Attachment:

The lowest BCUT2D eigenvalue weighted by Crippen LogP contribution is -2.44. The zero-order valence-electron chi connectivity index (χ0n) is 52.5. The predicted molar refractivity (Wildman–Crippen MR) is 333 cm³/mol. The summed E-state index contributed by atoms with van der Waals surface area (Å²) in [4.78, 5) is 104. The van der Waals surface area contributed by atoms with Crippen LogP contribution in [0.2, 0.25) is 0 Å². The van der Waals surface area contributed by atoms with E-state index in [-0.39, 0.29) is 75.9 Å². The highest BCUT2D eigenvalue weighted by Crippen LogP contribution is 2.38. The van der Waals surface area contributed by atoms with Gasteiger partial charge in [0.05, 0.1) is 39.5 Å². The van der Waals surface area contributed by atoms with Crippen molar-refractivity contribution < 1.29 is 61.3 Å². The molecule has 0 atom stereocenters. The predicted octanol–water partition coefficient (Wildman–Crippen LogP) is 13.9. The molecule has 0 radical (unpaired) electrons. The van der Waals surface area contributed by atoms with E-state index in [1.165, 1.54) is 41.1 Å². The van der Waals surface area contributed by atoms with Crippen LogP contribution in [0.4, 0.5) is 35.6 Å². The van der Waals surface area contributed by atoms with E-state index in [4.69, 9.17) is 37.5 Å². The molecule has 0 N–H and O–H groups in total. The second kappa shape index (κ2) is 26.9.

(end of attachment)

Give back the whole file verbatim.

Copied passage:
The lowest BCUT2D eigenvalue weighted by Crippen LogP contribution is -2.44. The zero-order valence-electron chi connectivity index (χ0n) is 52.5. The predicted molar refractivity (Wildman–Crippen MR) is 333 cm³/mol. The summed E-state index contributed by atoms with van der Waals surface area (Å²) in [4.78, 5) is 104. The van der Waals surface area contributed by atoms with Crippen LogP contribution in [0.2, 0.25) is 0 Å². The van der Waals surface area contributed by atoms with E-state index in [-0.39, 0.29) is 75.9 Å². The highest BCUT2D eigenvalue weighted by Crippen LogP contribution is 2.38. The van der Waals surface area contributed by atoms with Gasteiger partial charge in [0.05, 0.1) is 39.5 Å². The van der Waals surface area contributed by atoms with Crippen molar-refractivity contribution < 1.29 is 61.3 Å². The molecule has 0 atom stereocenters. The predicted octanol–water partition coefficient (Wildman–Crippen LogP) is 13.9. The molecule has 0 radical (unpaired) electrons. The van der Waals surface area contributed by atoms with E-state index in [1.165, 1.54) is 41.1 Å². The van der Waals surface area contributed by atoms with Crippen LogP contribution in [0.4, 0.5) is 35.6 Å². The van der Waals surface area contributed by atoms with E-state index in [4.69, 9.17) is 37.5 Å². The molecule has 0 N–H and O–H groups in total. The second kappa shape index (κ2) is 26.9.